‘We don’t allow those narratives into our thinking, they’re not real’ – insists Limerick manager John Kiely regarding outside noise

Limerick manager John Kiely is only focused on his side, not the opinions of others. Photo: Sportsfile© SPORTSFILE

Michael Verney

Most people have a soft spot for the underdog, but the wheel can often turn in the opposite direction if they become the top dog, and that’s something which John Kiely has become accustomed to as Limerick hurling boss.

Goodwill was coming from every direction towards the Treaty when a 45-year All-Ireland SHC famine was ended in 2018 – but, as is often the case, the public mood can shift significantly as time passes by.

Think of Clare in the ’90s when they went from family favourites to public enemies as they accumulated success, and that’s something which Kiely has gotten used to.

Be it the narrative of them playing on the edge or the social-media glare on certain players, the All-Ireland four-in-a-row hopefuls face a scrutiny that only winners generate.

It is rife this week, in particular, on the eve of a do-or-die Munster SHC clash against Tipperary, with unfounded rumours that all is not rosy in the Limerick garden, but Kiely feels that any resentment towards them is only natural.

“That’s human nature, isn’t it?” Kiely said at the launch of The Dillon Quirke Foundation fundraising drive. “Of course it is. There is nothing surprising in that, it is just human nature. We were very grateful for the support when we had it!”

It is put to Kiely that their cloak of invincibility has slipped greatly in the wake of their recent defeat to Clare – their first championship loss in four years – but he doesn’t buy that it ever existed, despite all of their dominance.

“That aura mightn’t be necessarily held in the opposition camps. I don’t think that exists in the other camps,” the Galbally clubman said before expanding on his point.

“Every day you go to play a hurling match, nobody would play it if they didn’t think they were going to win it. So, every team that plays us I am sure believes that they are going to get a result. The Munster Championship is very competitive,” Kiely acknowledged.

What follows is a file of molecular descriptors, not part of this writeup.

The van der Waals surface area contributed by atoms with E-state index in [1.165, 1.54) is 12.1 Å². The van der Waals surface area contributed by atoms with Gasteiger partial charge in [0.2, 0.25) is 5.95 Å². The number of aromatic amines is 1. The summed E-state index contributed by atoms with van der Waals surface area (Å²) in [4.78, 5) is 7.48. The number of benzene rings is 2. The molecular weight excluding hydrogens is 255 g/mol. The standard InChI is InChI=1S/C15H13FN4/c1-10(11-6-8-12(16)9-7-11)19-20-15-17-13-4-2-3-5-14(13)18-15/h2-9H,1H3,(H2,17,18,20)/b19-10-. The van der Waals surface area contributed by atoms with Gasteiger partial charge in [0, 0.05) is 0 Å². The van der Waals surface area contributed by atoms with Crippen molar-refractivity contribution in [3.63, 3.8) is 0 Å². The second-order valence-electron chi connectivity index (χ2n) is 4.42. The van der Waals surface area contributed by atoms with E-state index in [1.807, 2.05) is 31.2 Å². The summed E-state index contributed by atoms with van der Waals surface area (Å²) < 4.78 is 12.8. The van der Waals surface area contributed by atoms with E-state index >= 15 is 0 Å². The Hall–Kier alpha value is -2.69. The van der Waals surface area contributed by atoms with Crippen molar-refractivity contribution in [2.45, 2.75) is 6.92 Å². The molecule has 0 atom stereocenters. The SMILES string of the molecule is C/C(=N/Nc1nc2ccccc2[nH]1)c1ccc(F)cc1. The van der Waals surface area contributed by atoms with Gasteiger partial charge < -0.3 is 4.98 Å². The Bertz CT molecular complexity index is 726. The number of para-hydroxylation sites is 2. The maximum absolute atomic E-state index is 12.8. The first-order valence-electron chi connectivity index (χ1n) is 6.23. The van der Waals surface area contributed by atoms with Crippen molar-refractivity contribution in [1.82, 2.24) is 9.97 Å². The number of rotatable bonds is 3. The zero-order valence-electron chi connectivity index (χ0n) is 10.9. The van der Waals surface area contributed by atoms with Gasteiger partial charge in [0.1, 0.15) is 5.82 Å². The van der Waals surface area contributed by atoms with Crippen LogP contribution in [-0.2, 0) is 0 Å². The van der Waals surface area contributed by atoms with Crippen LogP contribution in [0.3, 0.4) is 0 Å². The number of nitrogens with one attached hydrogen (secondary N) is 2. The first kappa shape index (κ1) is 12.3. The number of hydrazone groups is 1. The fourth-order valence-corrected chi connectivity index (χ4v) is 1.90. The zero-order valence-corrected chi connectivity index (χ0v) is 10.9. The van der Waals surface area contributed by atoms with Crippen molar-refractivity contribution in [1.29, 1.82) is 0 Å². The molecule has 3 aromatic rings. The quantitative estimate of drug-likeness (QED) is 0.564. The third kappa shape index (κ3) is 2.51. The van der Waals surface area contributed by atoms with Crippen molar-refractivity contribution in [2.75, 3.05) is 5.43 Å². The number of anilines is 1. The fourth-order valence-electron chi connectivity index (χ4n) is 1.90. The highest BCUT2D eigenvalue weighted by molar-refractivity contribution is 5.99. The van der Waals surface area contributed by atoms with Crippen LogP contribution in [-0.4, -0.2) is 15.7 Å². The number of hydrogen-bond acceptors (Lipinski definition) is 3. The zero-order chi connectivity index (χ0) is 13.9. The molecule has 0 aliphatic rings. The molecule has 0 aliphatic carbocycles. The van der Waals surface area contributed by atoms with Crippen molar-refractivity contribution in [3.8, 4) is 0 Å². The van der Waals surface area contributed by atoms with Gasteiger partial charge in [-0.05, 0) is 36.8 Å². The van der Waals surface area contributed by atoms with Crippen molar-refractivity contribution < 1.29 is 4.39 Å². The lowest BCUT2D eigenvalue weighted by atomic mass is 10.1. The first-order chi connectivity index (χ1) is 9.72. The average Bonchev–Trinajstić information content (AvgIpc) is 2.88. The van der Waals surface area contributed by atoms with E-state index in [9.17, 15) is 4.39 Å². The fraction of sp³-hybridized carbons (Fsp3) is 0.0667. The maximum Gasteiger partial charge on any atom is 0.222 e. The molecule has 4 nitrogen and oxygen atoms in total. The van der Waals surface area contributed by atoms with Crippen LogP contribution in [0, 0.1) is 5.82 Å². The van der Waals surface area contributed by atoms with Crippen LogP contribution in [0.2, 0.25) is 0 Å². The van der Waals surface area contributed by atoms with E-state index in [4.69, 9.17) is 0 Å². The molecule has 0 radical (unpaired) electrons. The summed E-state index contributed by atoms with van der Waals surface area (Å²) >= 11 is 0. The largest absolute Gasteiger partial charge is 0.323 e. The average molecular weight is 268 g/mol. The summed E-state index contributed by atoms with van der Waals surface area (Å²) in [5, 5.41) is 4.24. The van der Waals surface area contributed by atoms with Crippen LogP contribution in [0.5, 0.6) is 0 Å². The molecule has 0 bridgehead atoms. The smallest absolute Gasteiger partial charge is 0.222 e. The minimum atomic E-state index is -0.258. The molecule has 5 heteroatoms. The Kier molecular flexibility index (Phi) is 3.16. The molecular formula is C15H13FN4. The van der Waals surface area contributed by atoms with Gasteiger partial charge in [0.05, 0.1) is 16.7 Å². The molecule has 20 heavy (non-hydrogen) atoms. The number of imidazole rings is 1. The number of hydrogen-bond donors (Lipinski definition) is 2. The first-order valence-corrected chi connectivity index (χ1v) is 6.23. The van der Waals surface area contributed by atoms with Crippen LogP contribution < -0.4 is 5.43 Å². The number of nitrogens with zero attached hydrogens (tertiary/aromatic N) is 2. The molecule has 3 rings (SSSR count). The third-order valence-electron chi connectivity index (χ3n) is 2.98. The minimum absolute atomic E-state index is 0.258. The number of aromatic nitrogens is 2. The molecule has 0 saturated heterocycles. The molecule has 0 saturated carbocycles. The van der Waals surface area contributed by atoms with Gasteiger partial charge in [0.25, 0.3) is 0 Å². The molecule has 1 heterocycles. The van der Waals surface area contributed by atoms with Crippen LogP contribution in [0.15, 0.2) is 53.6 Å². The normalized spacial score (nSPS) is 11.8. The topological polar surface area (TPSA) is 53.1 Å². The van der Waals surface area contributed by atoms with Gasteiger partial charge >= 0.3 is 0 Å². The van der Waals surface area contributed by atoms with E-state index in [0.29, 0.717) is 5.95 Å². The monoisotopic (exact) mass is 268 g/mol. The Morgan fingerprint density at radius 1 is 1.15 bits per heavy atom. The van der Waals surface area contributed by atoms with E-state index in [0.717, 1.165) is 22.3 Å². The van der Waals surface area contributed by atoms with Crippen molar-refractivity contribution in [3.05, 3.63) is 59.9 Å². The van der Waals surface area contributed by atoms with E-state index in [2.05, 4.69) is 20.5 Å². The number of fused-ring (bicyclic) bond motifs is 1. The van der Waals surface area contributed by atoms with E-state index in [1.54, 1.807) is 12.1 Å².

“It is extraordinarily competitive for every point you can get on the board. Our focus now is to see where the next two points are available and get ourselves ready for that. We will be doing absolutely everything in our power to earn those next two points.”

Some are prematurely writing Limerick’s epitaph – especially after the long-term absence of defender Seán Finn due to a cruciate knee ligament injury suffered against the Banner – but the reaction to their last defeat must be heeded.

That shock 2019 All-Ireland semi-final loss to Kilkenny was followed by a 17-game unbeaten streak in the championship before the one-point reversal to Clare last month, and they have proven their ability to react to adversity in sensational fashion.

Keeping a lid on expectation has been crucial to that and blocking out the noise is paramount for Kiely.

“We focus on different things. We are more performance-orientated. Thinking about what we are going after each Sunday. We don’t allow those narratives to come into our thinking because they are not real. They are just perceptions, opinions and speculation,” he said.

“They don’t mean anything really when you are in a battle and need to win a puck-out and get some dirty ball. It doesn’t mean any difference; you have to fight for every single ball, every score; that’s where our focus is.”

An extraordinary bunch of players, who are forging their own path to immortality, are central to that.

“You won’t find a more humble bunch of guys. They are extremely humble. They are very much aware of the need to perform to a certain level in order to be successful – and if you don’t, you won’t,” Kiely remarked.

“That’s the reality of it; we have had a real dose of reality the last few days (in the wake of the Clare defeat), so we have to absorb that, process that and get going again.”

As principal of The Abbey School in Tipp town, the friendly jibes are sure to be fired at Kiely around the corridors this week as Limerick bid to get their season back on track with the pressure mounting on them.